Three jailed over landfill tax fraud

Three men have been jailed after swindling over £1 million from an environmental tax credit scheme through a system of false invoicing and kickbacks.

The trio were sentenced at Wood Green Crown Court on September 2 after being found guilty of siphoning off grants and fees related to the landfill tax credit scheme.

The scheme allows landfill operators to offset their tax liability by making donations to environmental organisations.

The case against the defendants concerned various ways in which they used their influence or positions as managers or controllers of an environmental body, Environmental Preservation Initiatives (EPI), to siphon funds away from the purpose for which they were intended and line their own pockets.

Those convicted were Stephen Peter Sampson, 42, a director of Paradise Wildlife Park Ltd in Broxbourne, Hertfordshire which was supposed to receive a £400,000 grant from EPI and consultants William Joseph Hurley, 54 of Champions Management Ltd and Andrew Laurence Watts, 41 of Glevum Management Ltd who both provided services to EPI.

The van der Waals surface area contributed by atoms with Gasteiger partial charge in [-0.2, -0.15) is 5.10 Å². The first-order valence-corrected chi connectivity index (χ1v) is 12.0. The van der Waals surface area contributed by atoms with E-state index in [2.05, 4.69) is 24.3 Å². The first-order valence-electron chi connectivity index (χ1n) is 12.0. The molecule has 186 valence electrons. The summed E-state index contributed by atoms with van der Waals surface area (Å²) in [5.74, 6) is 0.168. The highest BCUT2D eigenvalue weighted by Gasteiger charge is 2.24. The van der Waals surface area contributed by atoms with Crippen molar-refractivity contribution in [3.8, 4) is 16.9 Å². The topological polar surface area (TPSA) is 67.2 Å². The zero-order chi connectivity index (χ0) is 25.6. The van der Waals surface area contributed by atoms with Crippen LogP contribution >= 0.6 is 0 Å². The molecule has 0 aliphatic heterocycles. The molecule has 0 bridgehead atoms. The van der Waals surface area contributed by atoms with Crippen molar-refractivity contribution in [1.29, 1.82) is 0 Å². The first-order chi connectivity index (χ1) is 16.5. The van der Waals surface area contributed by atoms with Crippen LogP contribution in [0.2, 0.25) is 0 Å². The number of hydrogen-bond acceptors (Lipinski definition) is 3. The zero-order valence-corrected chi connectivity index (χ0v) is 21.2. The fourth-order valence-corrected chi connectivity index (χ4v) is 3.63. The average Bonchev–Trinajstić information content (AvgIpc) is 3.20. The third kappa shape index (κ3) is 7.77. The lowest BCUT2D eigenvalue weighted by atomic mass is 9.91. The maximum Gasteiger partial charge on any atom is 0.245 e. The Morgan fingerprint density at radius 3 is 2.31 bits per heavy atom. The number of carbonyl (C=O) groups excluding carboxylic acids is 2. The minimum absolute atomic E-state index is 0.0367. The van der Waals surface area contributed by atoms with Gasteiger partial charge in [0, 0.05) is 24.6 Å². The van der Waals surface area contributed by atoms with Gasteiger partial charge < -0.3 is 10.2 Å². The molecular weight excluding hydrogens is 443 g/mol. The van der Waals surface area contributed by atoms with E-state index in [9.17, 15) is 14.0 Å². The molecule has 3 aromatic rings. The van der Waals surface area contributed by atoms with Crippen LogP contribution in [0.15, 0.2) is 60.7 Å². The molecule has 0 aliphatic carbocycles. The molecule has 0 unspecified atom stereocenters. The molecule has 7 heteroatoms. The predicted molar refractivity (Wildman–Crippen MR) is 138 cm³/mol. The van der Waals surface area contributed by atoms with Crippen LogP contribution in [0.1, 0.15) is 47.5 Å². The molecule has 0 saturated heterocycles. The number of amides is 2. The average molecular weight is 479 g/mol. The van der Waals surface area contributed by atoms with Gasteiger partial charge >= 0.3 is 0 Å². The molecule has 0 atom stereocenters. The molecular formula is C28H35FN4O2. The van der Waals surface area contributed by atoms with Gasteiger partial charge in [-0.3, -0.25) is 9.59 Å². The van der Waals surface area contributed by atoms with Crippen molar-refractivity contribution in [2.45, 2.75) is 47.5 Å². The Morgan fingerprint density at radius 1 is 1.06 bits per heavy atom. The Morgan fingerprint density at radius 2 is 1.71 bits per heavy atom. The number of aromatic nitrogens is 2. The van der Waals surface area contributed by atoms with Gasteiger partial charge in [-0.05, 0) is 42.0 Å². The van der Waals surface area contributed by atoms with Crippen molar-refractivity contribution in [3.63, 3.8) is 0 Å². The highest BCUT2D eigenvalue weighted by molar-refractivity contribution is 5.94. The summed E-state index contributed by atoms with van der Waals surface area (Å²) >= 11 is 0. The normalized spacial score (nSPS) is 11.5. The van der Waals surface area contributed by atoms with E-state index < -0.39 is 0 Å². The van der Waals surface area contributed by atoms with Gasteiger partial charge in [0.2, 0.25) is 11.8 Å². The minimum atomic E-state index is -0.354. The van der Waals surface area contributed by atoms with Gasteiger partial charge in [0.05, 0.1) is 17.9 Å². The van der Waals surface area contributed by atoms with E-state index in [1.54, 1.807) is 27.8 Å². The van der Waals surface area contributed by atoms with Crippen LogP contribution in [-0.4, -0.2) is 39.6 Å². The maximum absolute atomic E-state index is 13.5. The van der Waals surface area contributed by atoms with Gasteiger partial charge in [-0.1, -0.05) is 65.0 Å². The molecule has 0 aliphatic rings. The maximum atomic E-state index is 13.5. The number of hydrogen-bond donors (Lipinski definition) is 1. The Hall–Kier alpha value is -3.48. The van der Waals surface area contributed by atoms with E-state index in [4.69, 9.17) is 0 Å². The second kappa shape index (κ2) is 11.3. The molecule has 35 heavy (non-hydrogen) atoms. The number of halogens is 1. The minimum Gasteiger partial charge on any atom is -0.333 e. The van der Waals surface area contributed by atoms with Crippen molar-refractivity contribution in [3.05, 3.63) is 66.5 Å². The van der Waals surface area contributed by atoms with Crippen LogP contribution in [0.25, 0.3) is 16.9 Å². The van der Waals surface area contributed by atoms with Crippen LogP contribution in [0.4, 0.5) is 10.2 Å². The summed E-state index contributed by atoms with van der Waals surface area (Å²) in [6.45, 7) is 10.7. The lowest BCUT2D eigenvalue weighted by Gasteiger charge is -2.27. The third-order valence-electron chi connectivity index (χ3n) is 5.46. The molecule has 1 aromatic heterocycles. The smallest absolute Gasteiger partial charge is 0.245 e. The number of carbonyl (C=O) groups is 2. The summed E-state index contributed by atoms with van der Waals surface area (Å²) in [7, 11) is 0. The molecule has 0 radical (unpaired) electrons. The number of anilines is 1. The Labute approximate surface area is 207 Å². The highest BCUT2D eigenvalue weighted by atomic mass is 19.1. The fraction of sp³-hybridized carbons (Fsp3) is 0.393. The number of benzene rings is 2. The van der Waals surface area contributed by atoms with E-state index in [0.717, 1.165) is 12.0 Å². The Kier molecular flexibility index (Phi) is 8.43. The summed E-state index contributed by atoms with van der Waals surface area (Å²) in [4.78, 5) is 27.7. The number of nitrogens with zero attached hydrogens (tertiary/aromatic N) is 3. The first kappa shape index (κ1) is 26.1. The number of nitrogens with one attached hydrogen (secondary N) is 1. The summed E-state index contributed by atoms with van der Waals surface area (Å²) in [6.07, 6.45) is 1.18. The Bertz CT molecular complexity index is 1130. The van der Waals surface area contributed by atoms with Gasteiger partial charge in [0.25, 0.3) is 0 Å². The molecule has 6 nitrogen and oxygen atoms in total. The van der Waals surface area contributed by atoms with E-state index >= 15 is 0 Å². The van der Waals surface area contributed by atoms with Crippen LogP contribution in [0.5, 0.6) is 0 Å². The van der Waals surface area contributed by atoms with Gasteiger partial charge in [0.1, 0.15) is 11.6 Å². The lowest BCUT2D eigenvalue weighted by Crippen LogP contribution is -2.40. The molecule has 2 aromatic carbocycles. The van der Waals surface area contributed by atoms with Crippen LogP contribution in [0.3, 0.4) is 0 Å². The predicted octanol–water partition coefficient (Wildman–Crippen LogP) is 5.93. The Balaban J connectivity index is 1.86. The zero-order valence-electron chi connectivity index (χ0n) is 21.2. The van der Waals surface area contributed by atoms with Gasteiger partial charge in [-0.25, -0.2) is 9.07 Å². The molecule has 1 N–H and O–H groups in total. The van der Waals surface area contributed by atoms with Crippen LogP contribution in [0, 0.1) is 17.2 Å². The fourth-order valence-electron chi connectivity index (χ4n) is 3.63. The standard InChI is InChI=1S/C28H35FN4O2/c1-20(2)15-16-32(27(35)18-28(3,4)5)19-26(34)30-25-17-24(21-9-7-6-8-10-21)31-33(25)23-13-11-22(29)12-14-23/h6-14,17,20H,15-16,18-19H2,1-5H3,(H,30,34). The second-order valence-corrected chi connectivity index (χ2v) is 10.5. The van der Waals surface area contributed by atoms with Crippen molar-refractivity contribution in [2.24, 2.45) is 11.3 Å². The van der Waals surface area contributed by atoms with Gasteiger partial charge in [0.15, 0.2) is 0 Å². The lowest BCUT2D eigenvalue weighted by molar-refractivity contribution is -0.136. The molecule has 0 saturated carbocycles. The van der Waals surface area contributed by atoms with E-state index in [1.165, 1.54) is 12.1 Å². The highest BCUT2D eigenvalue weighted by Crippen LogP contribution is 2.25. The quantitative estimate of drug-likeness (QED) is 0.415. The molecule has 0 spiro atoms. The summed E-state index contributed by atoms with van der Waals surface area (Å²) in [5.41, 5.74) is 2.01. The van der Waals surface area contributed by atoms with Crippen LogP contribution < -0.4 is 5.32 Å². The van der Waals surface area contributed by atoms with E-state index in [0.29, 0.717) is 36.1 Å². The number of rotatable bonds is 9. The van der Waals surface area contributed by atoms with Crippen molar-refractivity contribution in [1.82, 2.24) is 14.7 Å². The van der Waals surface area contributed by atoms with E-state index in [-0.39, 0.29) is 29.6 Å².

The first charge related to the practice of the three men of insisting on kickbacks being paid to companies under their control for grants totalling £656,000.

The three were also convicted of conspiring to cover up their fraud by creating fictitious invoices from the wildlife park for goods and services never received.

The park’s accountant, Salvatore Solazzo, 45, was also accused of being involved in cooking the books but was acquitted.

They plotted to keep half the park’s £400,000 grant for themselves.

Hurley and Watts had also faced a third charge after appropriating £460,000 in the form of ‘fees’ which included using two backdated consultancy agreements stating they were entitled to a retainer of 10% of all contributions raised by EPI under the tax credit scheme.

Hurley also acted as a director of Champion Management and EPI while banned from directorship following bankruptcy.

Sampson and Watts were sentenced to 2½ years imprisonment, while Hurley received 3 years and was banned from being a director for seven years.

Confiscation proceedings are now underway against the three offenders.

By Sam Bond

Updated: An appeal by Sampson to the Court of Appeal saw the conviction quashed  on May 25 2007.

Action inspires action. Stay ahead of the curve with sustainability and energy newsletters from edie